Many spouses going through a divorce know very little about their family's finances, including their spouse's income and employment bonuses and the family's assets and debts.
If you're in this position, and you have a very cooperative and honest spouse, getting all of this information should be easy. Unfortunately, divorcing couples often end up fighting over what information needs to be disclosed in the context of the divorce, and for some, obtaining relevant financial information may become harder than pulling teeth.
If you're at a loss over what to do regarding your spouse's refusal to produce information, it may be time for you to utilize a powerful legal tool called "divorce discovery," which can help you get the information you need from your spouse and even third parties, such as banks, mortgage lenders, and even your spouse's employer.
After the spouse requesting the divorce (called the "petitioner") files a "Petition for Dissolution of Marriage," the other spouse (called the "respondent") must file his or her response to the petition. Both sides must make sure their divorce paperwork is filed with the court and properly served upon (delivered to) the other spouse. Once this is complete, either side can serve discovery requests and the court can hold hearings and make orders, including orders about the production of information and documents.
Both spouses can, and often do, conduct discovery. The divorce discovery process is controlled by specific Illinois discovery laws (see the Resources section below) which are designed to compel the exchange of information that's relevant to the particular facts and allegations in a couple's divorce.
Remember that every divorce is different - what was relevant in your best friend's divorce may not come up at all in yours. Not all of the following categories will be pertinent in every divorce case, but here is a list of some of the information divorcing spouses might need:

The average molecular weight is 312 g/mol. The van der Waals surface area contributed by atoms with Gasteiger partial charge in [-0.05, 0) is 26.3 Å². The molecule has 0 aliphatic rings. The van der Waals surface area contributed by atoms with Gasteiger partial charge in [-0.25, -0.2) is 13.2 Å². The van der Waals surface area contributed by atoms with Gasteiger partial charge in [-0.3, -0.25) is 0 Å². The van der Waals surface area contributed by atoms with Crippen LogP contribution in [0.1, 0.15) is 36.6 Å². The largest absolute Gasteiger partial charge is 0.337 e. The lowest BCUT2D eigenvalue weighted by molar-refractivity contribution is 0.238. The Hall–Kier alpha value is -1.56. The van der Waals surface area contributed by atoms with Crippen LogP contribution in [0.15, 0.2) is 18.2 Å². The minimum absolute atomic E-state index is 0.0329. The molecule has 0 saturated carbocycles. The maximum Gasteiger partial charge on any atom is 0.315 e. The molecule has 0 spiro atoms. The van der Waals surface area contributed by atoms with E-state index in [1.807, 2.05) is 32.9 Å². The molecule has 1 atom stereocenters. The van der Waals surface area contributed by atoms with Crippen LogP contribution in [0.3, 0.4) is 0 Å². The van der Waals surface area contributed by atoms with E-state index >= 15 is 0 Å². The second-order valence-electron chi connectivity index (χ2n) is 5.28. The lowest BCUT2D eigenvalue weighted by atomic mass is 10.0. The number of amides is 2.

You can try to complete the discovery process on your own, but it's really not recommended. The discovery process is governed by technical rules of law that generally require several years of legal practice to master. In addition, it is a deadline-driven process - if you miss a discovery deadline, you have likely given up important legal rights that you can rarely (if ever) get back.
If you're at the point where you know you'll need to use the discovery process to get information from your spouse, you should contact an experienced family law attorney who can help you prepare the discovery and see it through to the end. And if you plan on taking any depositions (discussed in more detail below), you should definitely hire an attorney to prepare for and take the oral deposition.
Here are the most common methods of discovery.
Interrogatories are written questions, and responding parties have 28 days to produce their answers.